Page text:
If you missed the intro to this blog series, be sure to check it out here.
Figuring out how to approach a one-day visit to Grand Canyon National Park can get a little overwhelming, so I’ll try to make it simple. Grand Canyon has three main areas that can be visited by the general public: West Rim, North Rim, and South Rim. West Rim is owned and run by Hualapai Native Americans, whereas North Rim and South Rim are part of Grand Canyon National Park and are therefore run by the National Park Service. Due to its proximity, West Rim is generally the rim of choice for those visiting from Las Vegas, and its Skywalk, rather than trails, is the main attraction.
Because trails are kind of our thing, and because a drive to West Rim was longer than we could justify, we were left to decide between North Rim and South Rim. To start, North Rim has one lodge and no shuttle service, and it’s open from May to October only. This area of Grand Canyon National Park receives only 10% of the park’s visitation. So, if a peaceful experience in a more remote area of the canyon is what you’re after, North Rim is for you. South Rim, on the other hand, receives the remaining 90% of the park’s visitation, largely to its abundance of lodges, hotels, campgrounds, shuttles, trails, overlooks, and restaurants. It is also open year-round. So, if convenience and options are what you’re after, South Rim is for you.
For us, South Rim was the clear winner. Rather than enter the park through the more bustling South Entrance Station, we entered through the less busy East Entrance Station. (There is no “East Rim,” so to speak, so don’t let the name fool you.) From there, we drove west along Desert View Drive and stopped at various overlooks. Note that there isn’t a shuttle service along the majority of Desert View Drive, so driving is the only way to access overlooks and trails within this area of the park. Two of my personal favorite overlooks were Lichpan Point for its views of the Colorado River and Grand View Point for its views of Horseshoe Mesa.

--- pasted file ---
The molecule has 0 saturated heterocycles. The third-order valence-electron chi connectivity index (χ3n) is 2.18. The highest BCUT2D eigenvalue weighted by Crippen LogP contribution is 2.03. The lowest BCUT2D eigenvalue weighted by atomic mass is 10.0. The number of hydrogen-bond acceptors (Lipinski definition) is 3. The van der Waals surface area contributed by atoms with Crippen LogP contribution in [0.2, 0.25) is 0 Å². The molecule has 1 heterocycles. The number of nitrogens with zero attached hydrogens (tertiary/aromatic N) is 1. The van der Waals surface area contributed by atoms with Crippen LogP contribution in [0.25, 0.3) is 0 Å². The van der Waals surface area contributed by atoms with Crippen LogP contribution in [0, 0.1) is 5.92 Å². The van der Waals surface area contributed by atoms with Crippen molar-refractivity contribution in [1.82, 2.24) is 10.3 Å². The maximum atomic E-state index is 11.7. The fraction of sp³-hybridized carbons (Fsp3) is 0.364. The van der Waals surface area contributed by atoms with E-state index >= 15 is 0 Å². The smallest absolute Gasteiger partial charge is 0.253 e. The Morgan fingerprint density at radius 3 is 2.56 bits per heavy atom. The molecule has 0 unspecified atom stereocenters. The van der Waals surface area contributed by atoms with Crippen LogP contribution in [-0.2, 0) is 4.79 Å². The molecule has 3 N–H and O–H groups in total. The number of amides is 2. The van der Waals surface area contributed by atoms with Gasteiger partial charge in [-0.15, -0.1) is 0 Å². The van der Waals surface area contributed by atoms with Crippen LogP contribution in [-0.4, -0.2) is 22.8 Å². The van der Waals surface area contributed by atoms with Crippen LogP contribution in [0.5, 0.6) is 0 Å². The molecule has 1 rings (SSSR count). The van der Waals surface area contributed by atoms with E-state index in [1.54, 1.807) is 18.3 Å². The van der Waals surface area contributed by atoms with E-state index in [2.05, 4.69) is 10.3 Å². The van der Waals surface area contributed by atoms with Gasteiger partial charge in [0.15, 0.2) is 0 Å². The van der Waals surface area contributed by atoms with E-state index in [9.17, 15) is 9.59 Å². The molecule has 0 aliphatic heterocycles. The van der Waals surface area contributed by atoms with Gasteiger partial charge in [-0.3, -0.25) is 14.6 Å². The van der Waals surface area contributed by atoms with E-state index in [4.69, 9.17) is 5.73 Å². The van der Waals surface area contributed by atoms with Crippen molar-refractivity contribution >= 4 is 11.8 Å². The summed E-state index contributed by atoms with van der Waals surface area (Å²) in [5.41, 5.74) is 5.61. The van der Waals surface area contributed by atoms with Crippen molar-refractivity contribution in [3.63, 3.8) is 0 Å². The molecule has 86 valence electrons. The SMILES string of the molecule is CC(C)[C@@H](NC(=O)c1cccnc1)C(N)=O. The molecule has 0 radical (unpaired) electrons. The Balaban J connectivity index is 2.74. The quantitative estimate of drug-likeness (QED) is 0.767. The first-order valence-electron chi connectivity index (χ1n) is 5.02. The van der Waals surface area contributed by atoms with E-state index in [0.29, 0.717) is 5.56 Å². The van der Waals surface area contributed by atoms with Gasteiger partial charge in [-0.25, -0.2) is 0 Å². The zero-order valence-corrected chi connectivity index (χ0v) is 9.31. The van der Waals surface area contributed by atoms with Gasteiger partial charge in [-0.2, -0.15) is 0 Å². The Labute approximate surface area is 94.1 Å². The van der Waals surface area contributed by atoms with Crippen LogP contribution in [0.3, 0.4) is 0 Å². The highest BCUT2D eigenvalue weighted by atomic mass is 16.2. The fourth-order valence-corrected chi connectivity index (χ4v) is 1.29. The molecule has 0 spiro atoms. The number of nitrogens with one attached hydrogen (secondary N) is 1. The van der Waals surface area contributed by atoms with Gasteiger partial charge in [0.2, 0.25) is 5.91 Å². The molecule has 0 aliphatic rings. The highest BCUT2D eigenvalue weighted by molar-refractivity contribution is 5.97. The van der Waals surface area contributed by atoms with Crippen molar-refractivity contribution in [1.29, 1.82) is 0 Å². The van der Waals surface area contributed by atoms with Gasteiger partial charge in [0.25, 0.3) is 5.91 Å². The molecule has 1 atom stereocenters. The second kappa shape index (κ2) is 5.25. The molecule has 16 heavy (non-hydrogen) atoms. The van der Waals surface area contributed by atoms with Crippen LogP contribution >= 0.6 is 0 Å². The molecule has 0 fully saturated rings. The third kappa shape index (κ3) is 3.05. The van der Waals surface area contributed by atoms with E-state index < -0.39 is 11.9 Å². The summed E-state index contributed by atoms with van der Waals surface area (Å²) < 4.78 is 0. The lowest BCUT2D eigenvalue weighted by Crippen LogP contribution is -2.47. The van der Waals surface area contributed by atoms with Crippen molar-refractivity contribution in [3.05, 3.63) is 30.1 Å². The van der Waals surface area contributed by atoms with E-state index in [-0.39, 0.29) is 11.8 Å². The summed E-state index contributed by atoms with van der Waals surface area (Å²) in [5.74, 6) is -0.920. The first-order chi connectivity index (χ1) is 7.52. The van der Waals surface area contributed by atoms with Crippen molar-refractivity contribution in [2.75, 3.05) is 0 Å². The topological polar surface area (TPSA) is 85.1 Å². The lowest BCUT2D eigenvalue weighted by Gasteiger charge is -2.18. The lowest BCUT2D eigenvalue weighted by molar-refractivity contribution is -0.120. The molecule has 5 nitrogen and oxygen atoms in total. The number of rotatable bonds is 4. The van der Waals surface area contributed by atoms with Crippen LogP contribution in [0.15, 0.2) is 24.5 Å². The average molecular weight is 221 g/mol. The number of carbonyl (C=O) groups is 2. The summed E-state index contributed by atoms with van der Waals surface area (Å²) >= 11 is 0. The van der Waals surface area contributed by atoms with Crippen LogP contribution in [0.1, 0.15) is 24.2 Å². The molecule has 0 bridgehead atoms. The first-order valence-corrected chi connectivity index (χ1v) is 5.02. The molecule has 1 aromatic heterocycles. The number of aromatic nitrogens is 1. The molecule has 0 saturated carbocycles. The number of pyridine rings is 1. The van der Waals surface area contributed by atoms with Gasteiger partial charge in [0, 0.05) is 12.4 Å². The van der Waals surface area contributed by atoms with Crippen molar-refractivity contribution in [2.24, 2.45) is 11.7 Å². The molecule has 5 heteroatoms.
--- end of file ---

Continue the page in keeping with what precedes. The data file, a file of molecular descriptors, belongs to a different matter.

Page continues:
Moreover, towards the end of Desert View Drive is Yaki Point, which is where the trailhead for South Kaibab Trail to Ooh Aah Point is located. You guys, this 1.8-mile, out and back hike is an absolute must! Don’t get me wrong, the views of the canyon from the overlooks are breathtaking, but nothing even closely compared to the feeling of being inside the canyon. I have no idea why, but prior to visiting the Grand Canyon, it hadn’t even dawned on me that hiking to the bottom of the canyon is an option. Shocker: it isn’t recommended to do so in a day. In fact, there are signs all over the park warning against it; it’s simply too time consuming and too strenuous to do safely. However, now that I know that it’s very much an option, and that there is both a campground and a lodge at the bottom, I’ve added a new item to the ol’ bucket list. ;)
Now, maybe it’s just me, but I found the park’s shuttle service to be a little confusing. To lend a helping hand, here’s my simple breakdown of the various shuttle routes offered: Hermit’s Rest (red, runs March 1st to November 30th); Village (blue, runs year-round); Kaibab/Rim (orange, runs year-round); and Tusayan (purple, runs early spring to fall). Perhaps the most important note at all when it comes to the park’s shuttle service?!? The overlooks and trails along Hermit’s Rest Road can be accessed by shuttle only. All other shuttle routes allow vehicles. Of course, utilize the shuttle schedule/map when you’re there, but beforehand, be sure to have a game plan regarding what you want to do and how you’re going to get there.
Anywho, before we hopped onto the Hermit’s Rest shuttle to continue further west, we stopped at the Canyon Village Market for some beverages to enjoy during sunset. We were pleasantly surprised to find a pretty impressive selection of local craft beer. Then, with our brews in tow, we had the shuttle drop us off at Mohave Point. Although this is a popular location for sunset due to its wide vistas and Colorado River views, we got there just in time to snag a solid spot. I must say, while the Grand Canyon is beautiful in photos, absolutely nothing compares to experiencing its vastness firsthand. With that being said, when I was disappointed in my sunset photos of the canyon, I ditched my camera to live in the moment with my girlfriends. That’s a memory that I’ll hold close forever, photo evidence or not.
En route to our glamping site, we stopped at Plaza Bonita for some decent Tex Mex and margaritas. Then, we headed to Under Canvas Grand Canyon. If you’ve been reading my blog longterm you are likely well-aware that I’m an Under Canvas fanatic. Prior to this trip, I’d stayed at its Zion and Moab locations and had wonderful experiences. While this location is no different in terms of how lovely it is – from its aesthetics to its friendly staff, I will warn you that, despite a wood-burning stove doing its thing, it was frigid. If you’re going to go the glamping route, I’d be mindful of the nighttime temperatures during the time of year that you’re visiting and plan accordingly depending on the level of cold that you can tolerate. Lots of layers. I repeat: lots of layers.
…Next stop, Antelope Canyon & Horseshoe Bend!